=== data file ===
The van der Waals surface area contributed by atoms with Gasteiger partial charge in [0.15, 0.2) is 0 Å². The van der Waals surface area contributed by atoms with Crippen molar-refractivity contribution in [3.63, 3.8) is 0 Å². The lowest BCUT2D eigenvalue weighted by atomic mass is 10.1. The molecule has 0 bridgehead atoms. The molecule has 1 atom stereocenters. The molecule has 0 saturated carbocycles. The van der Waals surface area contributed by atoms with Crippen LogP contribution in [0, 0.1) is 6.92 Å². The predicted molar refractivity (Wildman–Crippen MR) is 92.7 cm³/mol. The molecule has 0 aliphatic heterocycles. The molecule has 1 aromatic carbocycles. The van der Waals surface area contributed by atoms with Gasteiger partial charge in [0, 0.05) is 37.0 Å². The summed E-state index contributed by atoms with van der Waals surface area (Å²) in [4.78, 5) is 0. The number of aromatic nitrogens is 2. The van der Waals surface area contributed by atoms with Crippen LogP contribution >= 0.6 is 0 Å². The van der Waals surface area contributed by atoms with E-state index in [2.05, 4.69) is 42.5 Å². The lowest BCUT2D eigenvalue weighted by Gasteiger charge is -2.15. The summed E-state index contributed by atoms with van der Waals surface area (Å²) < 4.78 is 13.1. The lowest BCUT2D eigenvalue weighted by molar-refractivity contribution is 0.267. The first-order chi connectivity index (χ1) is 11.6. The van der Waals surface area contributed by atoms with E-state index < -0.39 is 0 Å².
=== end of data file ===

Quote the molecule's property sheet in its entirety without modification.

The van der Waals surface area contributed by atoms with Gasteiger partial charge in [0.15, 0.2) is 0 Å². The van der Waals surface area contributed by atoms with Crippen molar-refractivity contribution in [3.63, 3.8) is 0 Å². The lowest BCUT2D eigenvalue weighted by atomic mass is 10.1. The molecule has 0 bridgehead atoms. The molecule has 1 atom stereocenters. The molecule has 0 saturated carbocycles. The van der Waals surface area contributed by atoms with Crippen LogP contribution in [0, 0.1) is 6.92 Å². The predicted molar refractivity (Wildman–Crippen MR) is 92.7 cm³/mol. The molecule has 0 aliphatic heterocycles. The molecule has 1 aromatic carbocycles. The van der Waals surface area contributed by atoms with Gasteiger partial charge in [0, 0.05) is 37.0 Å². The summed E-state index contributed by atoms with van der Waals surface area (Å²) in [4.78, 5) is 0. The number of aromatic nitrogens is 2. The van der Waals surface area contributed by atoms with Crippen LogP contribution >= 0.6 is 0 Å². The van der Waals surface area contributed by atoms with E-state index in [2.05, 4.69) is 42.5 Å². The lowest BCUT2D eigenvalue weighted by Gasteiger charge is -2.15. The summed E-state index contributed by atoms with van der Waals surface area (Å²) < 4.78 is 13.1. The lowest BCUT2D eigenvalue weighted by molar-refractivity contribution is 0.267. The first-order chi connectivity index (χ1) is 11.6. The van der Waals surface area contributed by atoms with E-state index < -0.39 is 0 Å².